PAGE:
This one’s a bit of a morbid pick, so I’ll give you the premise right off the bat in case you want to skip forward.  A middle-aged couple is murdered on a secluded beach, and the story follows the unfound bodies as they decompose.  This is done with a detachment from emotion: while the descriptions of the decomposition are graphic, they are not prurient but more clinical and naturalistic, akin to a nature documentary or a crime scene investigation show.

The novel also jumps back in time, telling the story of the couple’s life together from the point at which they first met on the same beach where there bodies will decompose. This presents a nice opportunity for the reader to extrapolate the emotion from the living characters and assign value to the story of their deaths.  It is a brilliant juxtaposition that really highlights the fragility of life. By showing us the living, thinking, feeling humans and the lifeless, decomposing matter that, too, is part of a system larger than the individual, Crace creates a unique and ultimately beautiful love story.  Just don’t read it on an unpopulated beach.


The Mysterious Benedict Society, by Trenton Lee Stewartmysterious_benedict_society

I wanted to include a good YA book on this list, as they provide a lot of the character and adventure that make for a great beach read. It was between this and Moribito, but ultimately The Mysterious Benedict Society, with its similarities to Roald Dahl seemed a bit more literary to me. Much like with Dahl’s books, eccentricities abound in this novel.  When an evil genius uses a school for gifted children as a launching point for his diabolical plan to brainwash the entire planet, four youth (dubbed the Mysterious Benedict Society) are sent in as spies to sabotage the plans and save the world.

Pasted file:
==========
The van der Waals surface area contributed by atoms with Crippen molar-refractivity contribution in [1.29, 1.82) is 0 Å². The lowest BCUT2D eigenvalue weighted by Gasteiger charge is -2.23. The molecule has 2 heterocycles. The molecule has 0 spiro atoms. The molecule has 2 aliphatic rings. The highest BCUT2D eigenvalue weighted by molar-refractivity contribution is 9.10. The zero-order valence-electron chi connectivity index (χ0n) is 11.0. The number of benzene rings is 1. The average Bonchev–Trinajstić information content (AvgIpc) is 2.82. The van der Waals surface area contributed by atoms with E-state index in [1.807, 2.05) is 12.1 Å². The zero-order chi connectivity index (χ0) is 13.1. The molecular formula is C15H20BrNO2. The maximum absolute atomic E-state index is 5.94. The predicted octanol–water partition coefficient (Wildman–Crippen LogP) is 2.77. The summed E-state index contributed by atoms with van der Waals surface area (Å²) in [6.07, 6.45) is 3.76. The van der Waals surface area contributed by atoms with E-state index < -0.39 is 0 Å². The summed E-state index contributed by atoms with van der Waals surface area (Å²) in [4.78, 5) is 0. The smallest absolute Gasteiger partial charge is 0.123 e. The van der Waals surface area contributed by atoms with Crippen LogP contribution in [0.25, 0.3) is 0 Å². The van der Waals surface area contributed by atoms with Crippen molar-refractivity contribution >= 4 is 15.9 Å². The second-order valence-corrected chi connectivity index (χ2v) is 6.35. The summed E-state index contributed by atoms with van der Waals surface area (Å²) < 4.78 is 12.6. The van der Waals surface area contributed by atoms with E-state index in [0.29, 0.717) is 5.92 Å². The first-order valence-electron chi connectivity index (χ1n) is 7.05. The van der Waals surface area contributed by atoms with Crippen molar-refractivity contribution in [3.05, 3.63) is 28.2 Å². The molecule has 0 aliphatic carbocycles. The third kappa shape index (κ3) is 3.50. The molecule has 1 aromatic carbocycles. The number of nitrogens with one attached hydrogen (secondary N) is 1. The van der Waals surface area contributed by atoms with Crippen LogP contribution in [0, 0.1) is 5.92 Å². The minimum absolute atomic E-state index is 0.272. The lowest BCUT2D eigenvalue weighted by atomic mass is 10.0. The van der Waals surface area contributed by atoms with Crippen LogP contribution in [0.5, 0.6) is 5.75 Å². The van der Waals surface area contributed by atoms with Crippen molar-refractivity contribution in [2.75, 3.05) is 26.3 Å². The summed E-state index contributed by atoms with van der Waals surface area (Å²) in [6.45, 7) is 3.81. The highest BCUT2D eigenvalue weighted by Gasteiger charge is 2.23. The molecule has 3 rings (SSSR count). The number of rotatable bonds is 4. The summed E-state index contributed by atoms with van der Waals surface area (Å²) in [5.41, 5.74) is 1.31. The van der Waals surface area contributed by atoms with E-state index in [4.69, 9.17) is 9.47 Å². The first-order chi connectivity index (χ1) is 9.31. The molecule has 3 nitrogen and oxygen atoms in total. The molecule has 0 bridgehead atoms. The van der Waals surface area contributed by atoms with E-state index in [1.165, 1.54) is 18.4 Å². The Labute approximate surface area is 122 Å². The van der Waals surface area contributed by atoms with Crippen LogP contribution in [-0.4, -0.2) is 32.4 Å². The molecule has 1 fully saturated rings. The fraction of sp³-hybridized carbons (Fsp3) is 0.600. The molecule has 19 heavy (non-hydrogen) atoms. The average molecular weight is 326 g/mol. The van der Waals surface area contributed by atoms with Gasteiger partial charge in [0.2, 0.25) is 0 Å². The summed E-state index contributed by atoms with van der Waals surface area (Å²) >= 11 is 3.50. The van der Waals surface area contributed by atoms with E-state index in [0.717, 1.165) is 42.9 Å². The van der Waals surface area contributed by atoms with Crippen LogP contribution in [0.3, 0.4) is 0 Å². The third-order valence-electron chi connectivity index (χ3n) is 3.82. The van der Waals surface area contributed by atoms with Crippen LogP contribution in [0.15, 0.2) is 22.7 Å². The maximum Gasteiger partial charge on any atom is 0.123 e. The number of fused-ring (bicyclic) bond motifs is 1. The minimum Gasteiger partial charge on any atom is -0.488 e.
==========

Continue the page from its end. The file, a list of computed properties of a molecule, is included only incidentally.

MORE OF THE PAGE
Each of the children has a unique gift (reasoning, memory, gadgetry, empathy) and together they solve plenty of puzzles and mysteries as the book progresses.  The puzzles are fun and invite the reader into countless guessing and whodunnit scenarios. Beyond the titular four, there are many madcap and idiosyncratic characters in this book that really make it a treat to read. It is cleverly plotted and very well paced, and adults and children alike with have a fun time with the adventure before them.


So read away, dear vacationers, leave recommendations of other great beach books in the comments, or even write us a review.